Just after the Bombardment, both larger warring poles, Russians and Germans, started to use the fact for propaganda. At that time, Germans and their rear, Estonia and Tallinn presented the facts honestly and with respect. Naturally the agitation was expecting that the bombardment would incite soldiers to fight more fiercely at the front. Officially the mourn was substituted with promise of vengeance: some days later a number of posters with the device "Revenge is rising from the ruins!" were put up in the town.

As for the Soviet side, the Bombardment fact was treated dishonestly and by lies only. No attention was paid to people's suffering and dread. Instead of it the Soviet leaflets gave the explanations like "The Germans' crocodile tears". The Bombardment was explained to have been caused by Germans' attacking of the U.S.S.R. in 1941. The suffered Estonians were encouraged to rise up against the German power in Estonia, for it had caused the righteous punishment of Tallinn, etc.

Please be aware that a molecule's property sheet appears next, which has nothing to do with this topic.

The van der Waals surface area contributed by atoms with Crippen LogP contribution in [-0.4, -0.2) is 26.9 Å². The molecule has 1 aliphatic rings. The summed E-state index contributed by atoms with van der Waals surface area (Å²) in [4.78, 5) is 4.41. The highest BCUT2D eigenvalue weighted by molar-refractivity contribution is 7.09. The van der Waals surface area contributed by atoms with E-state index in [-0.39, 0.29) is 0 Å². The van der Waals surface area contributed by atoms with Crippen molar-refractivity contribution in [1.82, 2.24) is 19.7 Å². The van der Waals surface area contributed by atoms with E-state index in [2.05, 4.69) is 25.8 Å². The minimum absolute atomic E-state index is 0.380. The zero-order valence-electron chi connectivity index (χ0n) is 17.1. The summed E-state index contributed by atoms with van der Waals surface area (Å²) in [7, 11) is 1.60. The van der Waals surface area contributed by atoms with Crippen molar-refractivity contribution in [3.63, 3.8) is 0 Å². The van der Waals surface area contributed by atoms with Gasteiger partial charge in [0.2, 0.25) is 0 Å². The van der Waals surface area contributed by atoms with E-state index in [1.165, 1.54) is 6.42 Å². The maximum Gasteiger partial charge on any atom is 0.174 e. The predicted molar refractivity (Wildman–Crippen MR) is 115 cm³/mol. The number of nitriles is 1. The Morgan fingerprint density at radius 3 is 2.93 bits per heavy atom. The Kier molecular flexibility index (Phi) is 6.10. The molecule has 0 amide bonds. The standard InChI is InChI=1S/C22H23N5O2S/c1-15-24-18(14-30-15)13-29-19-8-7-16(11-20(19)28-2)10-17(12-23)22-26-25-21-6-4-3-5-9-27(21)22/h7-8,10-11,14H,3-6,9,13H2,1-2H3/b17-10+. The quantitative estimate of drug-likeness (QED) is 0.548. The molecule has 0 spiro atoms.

After Estonia was finally annexed by Soviet troops in autumn 1944, the March Bombardment was the first thing to be kept quiet about. The fresh ruins were buried. The "Estonia" theatre was restored. The facts and the names were concealed. The basic idea was absolute silence. That line was followed for years. For example, namely the sector of March Bombardment victims was rebuilt at Liiva cemetary and new, Russian, graves set up on its former area. But the concealing did not work. Here and there people tried to depict the Soviet terror in symbols in art or literature, as Paul Kondas, a well-known naivist artist, in his painting "Drezden"(1979). Still more alive was direct tradition in people's mind and mouth.